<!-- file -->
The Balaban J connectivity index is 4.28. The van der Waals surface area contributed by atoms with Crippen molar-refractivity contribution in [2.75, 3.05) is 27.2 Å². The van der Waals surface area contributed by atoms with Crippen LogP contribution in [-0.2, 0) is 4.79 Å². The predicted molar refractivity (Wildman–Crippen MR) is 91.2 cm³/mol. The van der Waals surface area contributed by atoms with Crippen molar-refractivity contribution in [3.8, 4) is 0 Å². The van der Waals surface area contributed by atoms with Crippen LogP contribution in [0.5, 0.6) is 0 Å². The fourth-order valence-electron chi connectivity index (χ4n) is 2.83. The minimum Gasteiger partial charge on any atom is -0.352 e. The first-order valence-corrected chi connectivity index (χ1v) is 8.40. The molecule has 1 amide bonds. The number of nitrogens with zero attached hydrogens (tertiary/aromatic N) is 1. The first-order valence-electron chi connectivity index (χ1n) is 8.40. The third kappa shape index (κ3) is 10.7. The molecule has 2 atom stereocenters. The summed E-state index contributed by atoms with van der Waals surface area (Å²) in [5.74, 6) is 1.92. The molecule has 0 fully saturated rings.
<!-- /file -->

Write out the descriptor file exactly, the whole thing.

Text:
The Balaban J connectivity index is 4.28. The van der Waals surface area contributed by atoms with Crippen molar-refractivity contribution in [2.75, 3.05) is 27.2 Å². The van der Waals surface area contributed by atoms with Crippen LogP contribution in [-0.2, 0) is 4.79 Å². The predicted molar refractivity (Wildman–Crippen MR) is 91.2 cm³/mol. The van der Waals surface area contributed by atoms with Crippen molar-refractivity contribution in [3.8, 4) is 0 Å². The van der Waals surface area contributed by atoms with Crippen LogP contribution in [0.5, 0.6) is 0 Å². The fourth-order valence-electron chi connectivity index (χ4n) is 2.83. The minimum Gasteiger partial charge on any atom is -0.352 e. The first-order valence-corrected chi connectivity index (χ1v) is 8.40. The molecule has 1 amide bonds. The number of nitrogens with zero attached hydrogens (tertiary/aromatic N) is 1. The first-order valence-electron chi connectivity index (χ1n) is 8.40. The third kappa shape index (κ3) is 10.7. The molecule has 2 atom stereocenters. The summed E-state index contributed by atoms with van der Waals surface area (Å²) in [5.74, 6) is 1.92. The molecule has 0 fully saturated rings.